Ideal conditions: best conditions for lighting would be a room with large windows and enough light coming in through the windows to light the room evenly with the lights off. An ideal getting ready area would be an interestingly decorated space with windows and light walls (Ideally white) for lots of reflective light.

Conditions to avoid: Small dark rooms with lots of clutter, rooms with no windows are a real nightmare and anything with mixed light (example: a little bit of daylight + mostly orange tungsten bulbs, tungsten + fluorescents lights, daylight + florescent light, etc). 

It’s hard to see with the naked eye, but in photos a badly lit room can lead to odd skin colours. Please be aware that coloured walls, florescent or tungsten lighting is not the most flattering in general (it creates a blue/green tone of light – and no one wants green skin!), so if you have other better options for getting ready they might be worth considering. 

PORTRAITS OF YOU TWO & GROUP PHOTOS:

On a clear sunny day, lighting around 10 a.m. – 5 p.m. has pretty harsh sunlight (which will lead to shadows under eyes, nose-shadow moustaches and squinting eyes), therefore in this situation you would want to look for an interesting backdrop that can be used to shade yourselves and family/friends in group photos, or plan to do these photos at a later time of day. The perfect time for these photos would be at sundown, aka Golden Hour, my favourite light to shoot in and in my opinion the most flattering beautiful light there is available to man :) I would suggest you consider taking 20-30 minutes out of your evening plans to go outside and take some beautiful portraits during Golden Hour (the last hour and a half or so before the sun goes down).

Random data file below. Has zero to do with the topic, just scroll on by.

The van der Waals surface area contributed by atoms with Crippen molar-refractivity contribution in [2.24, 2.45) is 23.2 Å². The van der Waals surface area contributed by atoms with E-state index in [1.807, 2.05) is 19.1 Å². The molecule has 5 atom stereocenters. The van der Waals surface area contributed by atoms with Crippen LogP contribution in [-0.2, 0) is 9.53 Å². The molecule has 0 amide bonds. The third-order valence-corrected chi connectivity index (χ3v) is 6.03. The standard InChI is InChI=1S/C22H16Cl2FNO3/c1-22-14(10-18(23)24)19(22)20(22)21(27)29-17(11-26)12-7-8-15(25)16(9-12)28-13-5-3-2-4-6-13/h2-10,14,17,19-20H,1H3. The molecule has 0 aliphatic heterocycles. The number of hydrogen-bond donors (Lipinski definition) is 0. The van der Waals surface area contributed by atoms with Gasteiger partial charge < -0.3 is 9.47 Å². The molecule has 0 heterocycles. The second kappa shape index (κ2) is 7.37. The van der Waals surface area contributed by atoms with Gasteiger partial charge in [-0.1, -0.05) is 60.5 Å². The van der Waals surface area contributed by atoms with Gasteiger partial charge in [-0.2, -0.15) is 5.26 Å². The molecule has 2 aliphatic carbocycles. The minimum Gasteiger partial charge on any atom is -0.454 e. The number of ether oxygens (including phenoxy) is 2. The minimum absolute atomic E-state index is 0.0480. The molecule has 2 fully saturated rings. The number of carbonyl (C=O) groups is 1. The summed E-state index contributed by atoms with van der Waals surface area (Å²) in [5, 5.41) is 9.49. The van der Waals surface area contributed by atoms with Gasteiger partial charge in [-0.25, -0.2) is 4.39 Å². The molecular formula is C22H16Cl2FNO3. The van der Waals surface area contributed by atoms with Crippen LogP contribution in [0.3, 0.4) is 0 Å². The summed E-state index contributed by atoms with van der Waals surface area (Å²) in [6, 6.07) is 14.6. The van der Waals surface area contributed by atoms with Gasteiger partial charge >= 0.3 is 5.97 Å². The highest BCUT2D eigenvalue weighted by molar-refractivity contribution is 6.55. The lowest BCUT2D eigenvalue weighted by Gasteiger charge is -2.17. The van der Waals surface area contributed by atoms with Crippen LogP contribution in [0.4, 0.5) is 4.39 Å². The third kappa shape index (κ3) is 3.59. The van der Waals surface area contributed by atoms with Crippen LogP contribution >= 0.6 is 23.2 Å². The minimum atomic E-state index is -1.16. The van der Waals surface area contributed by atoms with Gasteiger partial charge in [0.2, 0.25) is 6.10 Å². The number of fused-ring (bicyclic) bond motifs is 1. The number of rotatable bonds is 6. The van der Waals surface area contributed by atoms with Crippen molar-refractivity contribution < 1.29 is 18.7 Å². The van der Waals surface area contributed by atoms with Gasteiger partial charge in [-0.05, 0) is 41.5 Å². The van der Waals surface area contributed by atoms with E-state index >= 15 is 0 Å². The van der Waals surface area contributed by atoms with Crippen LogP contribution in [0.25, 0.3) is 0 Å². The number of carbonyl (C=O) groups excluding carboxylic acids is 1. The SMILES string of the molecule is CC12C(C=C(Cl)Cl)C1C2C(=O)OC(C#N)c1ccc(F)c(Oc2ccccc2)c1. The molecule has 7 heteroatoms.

CEREMONY:

Outdoor ceremonies are my favourite to photograph, but if you’re going to be in direct sunlight (no shade or just spotted/dappled light from a tree), try to avoid the hours between 10 a.m. – 3 p.m. If not possible, consider having some type of canopy (in a neutral, light colour) to stand under to avoid harsh shadows on your face. This will also avoid you getting too hot. It also makes for more interesting landscape photos of the ceremony site if it’s a bit later in the day and the sun is a little lower, but not necessarily at sunset. In summer months, the ideal time would be about 2-3 hours before sunset.